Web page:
Copping’s tenure at Nina Ricci has been defined by a deliberate focus and consistency to the collections, always emphasizing fabric development. Laces come from traditional resources in Chantilly and Calais, as well as Japanese mills that “are not so stuck in their ways.” Copping added that every modern wardrobe needs Lycra. “That makes things feel a lot better for a woman. I saw some dresses last night and I thought they could have done with a little stretch in them. The women didn’t look so comfortable.”
A few years ago, Copping met the actress Connie Nielsen at the Copenhagen Fashion Summit, an annual forum dedicated to sustainability. Nielsen, who currently stars in “The Following,” is an activist, heavily involved in Human Needs Project, Road to Freedom and the Danish CSR Foundation, which holds a conference and awards show for sustainable ventures. She commissioned Copping to make a few pieces for her with the mandate that they be crafted from the appropriate fabrics. It was an eye-opening challenge for the designer, who successfully sourced the eco versions of fabrics he was already using in his collections. The quality was on par with house standards, making sustainability a plausible component of Nina Ricci going forward. Puig, which owns Nina Ricci, is supportive, though any nascent eco-mindedness at the house is the result of Copping’s personal initiative. He attended the CFS again last month, noting an impressive turnout of Kering executives, if a shortage of designers. “I think it has to start with us,” he said. “I don’t profess to be really majorly into [sustainability], but if I see there are things I can incorporate into the line....”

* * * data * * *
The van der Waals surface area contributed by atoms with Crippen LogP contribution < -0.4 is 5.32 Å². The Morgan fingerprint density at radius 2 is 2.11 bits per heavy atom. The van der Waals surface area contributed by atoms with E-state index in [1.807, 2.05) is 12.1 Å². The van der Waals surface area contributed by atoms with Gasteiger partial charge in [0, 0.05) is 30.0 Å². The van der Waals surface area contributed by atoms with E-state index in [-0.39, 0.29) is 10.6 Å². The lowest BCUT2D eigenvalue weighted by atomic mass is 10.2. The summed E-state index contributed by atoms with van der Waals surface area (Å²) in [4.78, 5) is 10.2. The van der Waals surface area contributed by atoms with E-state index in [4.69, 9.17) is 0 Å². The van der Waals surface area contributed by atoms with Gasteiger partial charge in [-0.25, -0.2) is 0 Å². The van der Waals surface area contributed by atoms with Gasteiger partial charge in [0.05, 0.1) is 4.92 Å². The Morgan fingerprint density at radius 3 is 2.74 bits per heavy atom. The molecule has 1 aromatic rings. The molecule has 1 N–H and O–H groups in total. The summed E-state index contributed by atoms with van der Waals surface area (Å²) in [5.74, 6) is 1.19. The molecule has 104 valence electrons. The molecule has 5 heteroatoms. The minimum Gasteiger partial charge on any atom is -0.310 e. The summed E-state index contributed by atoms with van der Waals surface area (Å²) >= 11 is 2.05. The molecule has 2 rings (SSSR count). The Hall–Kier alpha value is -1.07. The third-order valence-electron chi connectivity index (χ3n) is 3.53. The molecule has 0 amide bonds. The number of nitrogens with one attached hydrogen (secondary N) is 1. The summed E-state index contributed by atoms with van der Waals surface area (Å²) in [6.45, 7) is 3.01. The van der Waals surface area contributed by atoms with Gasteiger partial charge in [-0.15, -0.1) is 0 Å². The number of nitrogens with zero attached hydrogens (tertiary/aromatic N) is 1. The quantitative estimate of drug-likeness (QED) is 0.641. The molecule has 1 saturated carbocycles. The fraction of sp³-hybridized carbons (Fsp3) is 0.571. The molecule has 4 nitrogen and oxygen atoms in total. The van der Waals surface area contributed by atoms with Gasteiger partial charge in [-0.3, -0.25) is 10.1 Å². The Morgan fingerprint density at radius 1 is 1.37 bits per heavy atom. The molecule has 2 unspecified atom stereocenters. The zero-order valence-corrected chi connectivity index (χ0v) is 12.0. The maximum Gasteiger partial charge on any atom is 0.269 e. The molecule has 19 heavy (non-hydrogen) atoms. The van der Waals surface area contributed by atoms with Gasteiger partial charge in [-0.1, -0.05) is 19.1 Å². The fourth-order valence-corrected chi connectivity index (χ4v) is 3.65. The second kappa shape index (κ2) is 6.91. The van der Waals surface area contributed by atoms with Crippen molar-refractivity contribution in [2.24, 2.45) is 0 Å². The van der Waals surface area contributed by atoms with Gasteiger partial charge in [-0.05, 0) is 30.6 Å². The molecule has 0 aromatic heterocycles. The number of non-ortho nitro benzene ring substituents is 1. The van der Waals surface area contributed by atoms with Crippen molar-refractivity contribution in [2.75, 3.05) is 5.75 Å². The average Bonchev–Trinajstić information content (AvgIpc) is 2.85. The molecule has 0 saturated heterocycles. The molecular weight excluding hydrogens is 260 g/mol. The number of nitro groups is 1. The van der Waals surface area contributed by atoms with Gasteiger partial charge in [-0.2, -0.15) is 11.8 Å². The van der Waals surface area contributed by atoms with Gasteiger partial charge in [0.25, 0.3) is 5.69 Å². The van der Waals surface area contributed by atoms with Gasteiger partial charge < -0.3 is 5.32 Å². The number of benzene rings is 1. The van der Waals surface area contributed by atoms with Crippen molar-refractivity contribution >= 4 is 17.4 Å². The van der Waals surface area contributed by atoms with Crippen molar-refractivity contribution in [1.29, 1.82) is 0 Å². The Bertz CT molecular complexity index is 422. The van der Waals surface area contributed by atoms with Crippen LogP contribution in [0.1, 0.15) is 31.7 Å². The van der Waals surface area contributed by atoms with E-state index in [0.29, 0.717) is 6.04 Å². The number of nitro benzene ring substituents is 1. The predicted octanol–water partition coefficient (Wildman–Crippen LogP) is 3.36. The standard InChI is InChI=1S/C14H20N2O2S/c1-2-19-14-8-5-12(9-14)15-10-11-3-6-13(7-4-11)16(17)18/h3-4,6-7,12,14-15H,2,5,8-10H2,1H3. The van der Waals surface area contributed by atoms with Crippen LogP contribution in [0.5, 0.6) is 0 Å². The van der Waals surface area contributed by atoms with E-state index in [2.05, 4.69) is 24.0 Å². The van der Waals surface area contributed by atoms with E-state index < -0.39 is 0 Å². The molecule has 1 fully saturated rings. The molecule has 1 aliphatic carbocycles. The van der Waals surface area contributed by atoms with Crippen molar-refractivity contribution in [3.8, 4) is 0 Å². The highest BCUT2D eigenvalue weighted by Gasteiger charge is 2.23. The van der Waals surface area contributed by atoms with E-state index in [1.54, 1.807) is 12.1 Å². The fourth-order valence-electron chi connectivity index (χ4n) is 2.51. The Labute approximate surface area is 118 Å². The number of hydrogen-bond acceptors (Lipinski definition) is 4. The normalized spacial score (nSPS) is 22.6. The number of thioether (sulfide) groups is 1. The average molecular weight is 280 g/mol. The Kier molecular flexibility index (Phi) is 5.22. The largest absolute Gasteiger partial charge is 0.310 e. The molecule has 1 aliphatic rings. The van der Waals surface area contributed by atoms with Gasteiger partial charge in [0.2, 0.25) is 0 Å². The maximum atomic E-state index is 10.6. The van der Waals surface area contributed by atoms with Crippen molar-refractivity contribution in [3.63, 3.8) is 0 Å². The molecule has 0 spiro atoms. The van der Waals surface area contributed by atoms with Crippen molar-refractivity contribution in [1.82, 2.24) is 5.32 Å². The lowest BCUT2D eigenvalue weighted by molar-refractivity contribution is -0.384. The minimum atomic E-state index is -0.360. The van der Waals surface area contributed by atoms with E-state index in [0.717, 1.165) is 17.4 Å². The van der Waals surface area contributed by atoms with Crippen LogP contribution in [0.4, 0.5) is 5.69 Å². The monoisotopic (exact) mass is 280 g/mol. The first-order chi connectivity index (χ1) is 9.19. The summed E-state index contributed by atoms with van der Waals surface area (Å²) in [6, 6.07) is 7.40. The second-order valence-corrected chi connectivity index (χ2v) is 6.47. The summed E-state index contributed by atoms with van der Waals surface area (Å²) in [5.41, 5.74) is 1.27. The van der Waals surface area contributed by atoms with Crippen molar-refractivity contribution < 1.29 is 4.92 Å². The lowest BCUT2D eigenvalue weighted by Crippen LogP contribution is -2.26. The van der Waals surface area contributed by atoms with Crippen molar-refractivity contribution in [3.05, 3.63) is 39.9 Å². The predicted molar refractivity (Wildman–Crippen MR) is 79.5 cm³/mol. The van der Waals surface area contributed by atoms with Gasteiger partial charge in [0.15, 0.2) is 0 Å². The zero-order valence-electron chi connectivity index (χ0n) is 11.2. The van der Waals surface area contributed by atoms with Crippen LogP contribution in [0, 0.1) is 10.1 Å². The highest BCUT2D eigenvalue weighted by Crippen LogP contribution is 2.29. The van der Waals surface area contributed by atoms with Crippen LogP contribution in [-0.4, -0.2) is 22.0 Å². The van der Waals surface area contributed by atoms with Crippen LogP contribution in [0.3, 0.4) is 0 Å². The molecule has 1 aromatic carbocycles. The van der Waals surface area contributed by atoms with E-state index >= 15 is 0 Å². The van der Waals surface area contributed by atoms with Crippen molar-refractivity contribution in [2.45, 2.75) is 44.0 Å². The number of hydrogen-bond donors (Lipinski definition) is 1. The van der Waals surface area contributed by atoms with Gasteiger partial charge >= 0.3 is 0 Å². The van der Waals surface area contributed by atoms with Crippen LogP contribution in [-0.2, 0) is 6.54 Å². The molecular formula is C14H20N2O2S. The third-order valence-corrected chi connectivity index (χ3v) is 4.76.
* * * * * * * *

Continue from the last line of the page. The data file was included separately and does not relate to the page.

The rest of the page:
Conscientious production is but one of Copping and the company’s efforts to stay of-the-moment. He’s overseeing a redesign of the iconic fragrance L’Air du Temps bottle in white porcelain to be released in 2015 with a collaborative installation by Claire Morgan at Galerie Karsten Greve in Paris. It’s the first time Copping has been involved in the fragrance side of things, and the first time the classic bottle’s design has been tweaked, but for a minor change. “Actually, it’s got a plastic stopper now,” said Copping.
Then there’s the importance of social media, which can’t be ignored. Nina Ricci has partnered with Leandra Medine of The Man Repeller on a limited-edition collaboration of the Marche handbag, launching May 19, to be sold in the Avenue Montaigne store and exclusively on Net-a-porter. “I like bloggers that have a brain and are kind of clued up and intelligent because some of them are rewriting a lot and not saying anything,” says Copping. “[Medine] has a point of view. She’s a fan of the clothes and I like how she wears them.” He’s also quite fond of Pinterest, which has opened up a new world in terms of photo research access. Likewise Instagram: “It doesn’t interest me to see pictures of people’s friends,” says Copping. “I like when you can discover where someone’s head is, what they’re into and what they’ve seen.” To see it through Copping’s eyes, follow @peterricci.